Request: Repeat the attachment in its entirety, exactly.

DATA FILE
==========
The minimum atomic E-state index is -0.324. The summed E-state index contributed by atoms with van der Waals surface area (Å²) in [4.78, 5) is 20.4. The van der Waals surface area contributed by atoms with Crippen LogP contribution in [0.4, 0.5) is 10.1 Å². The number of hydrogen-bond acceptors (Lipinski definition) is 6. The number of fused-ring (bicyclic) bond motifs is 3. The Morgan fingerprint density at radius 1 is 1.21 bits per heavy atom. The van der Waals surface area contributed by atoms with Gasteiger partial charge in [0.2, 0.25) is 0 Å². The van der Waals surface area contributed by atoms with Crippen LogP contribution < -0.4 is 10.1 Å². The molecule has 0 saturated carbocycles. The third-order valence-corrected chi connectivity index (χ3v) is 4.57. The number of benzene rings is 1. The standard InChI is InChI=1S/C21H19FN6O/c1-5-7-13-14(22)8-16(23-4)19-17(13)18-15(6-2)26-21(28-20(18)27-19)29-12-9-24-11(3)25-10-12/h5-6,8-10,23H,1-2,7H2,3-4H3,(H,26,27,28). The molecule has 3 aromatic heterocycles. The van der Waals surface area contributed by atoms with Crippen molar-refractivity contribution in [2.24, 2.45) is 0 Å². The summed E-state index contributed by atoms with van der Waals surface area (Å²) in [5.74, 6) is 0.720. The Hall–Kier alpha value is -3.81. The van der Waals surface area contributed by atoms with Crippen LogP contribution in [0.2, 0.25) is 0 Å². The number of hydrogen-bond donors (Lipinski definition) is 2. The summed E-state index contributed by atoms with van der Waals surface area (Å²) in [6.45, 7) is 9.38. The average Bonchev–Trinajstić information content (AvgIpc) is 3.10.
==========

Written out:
The minimum atomic E-state index is -0.324. The summed E-state index contributed by atoms with van der Waals surface area (Å²) in [4.78, 5) is 20.4. The van der Waals surface area contributed by atoms with Crippen LogP contribution in [0.4, 0.5) is 10.1 Å². The number of hydrogen-bond acceptors (Lipinski definition) is 6. The number of fused-ring (bicyclic) bond motifs is 3. The Morgan fingerprint density at radius 1 is 1.21 bits per heavy atom. The van der Waals surface area contributed by atoms with Gasteiger partial charge in [0.2, 0.25) is 0 Å². The van der Waals surface area contributed by atoms with Crippen LogP contribution < -0.4 is 10.1 Å². The molecule has 0 saturated carbocycles. The third-order valence-corrected chi connectivity index (χ3v) is 4.57. The number of benzene rings is 1. The standard InChI is InChI=1S/C21H19FN6O/c1-5-7-13-14(22)8-16(23-4)19-17(13)18-15(6-2)26-21(28-20(18)27-19)29-12-9-24-11(3)25-10-12/h5-6,8-10,23H,1-2,7H2,3-4H3,(H,26,27,28). The molecule has 3 aromatic heterocycles. The van der Waals surface area contributed by atoms with Crippen molar-refractivity contribution in [2.24, 2.45) is 0 Å². The summed E-state index contributed by atoms with van der Waals surface area (Å²) in [5.74, 6) is 0.720. The Hall–Kier alpha value is -3.81. The van der Waals surface area contributed by atoms with Crippen LogP contribution in [0.2, 0.25) is 0 Å². The number of hydrogen-bond donors (Lipinski definition) is 2. The summed E-state index contributed by atoms with van der Waals surface area (Å²) in [6.45, 7) is 9.38. The average Bonchev–Trinajstić information content (AvgIpc) is 3.10.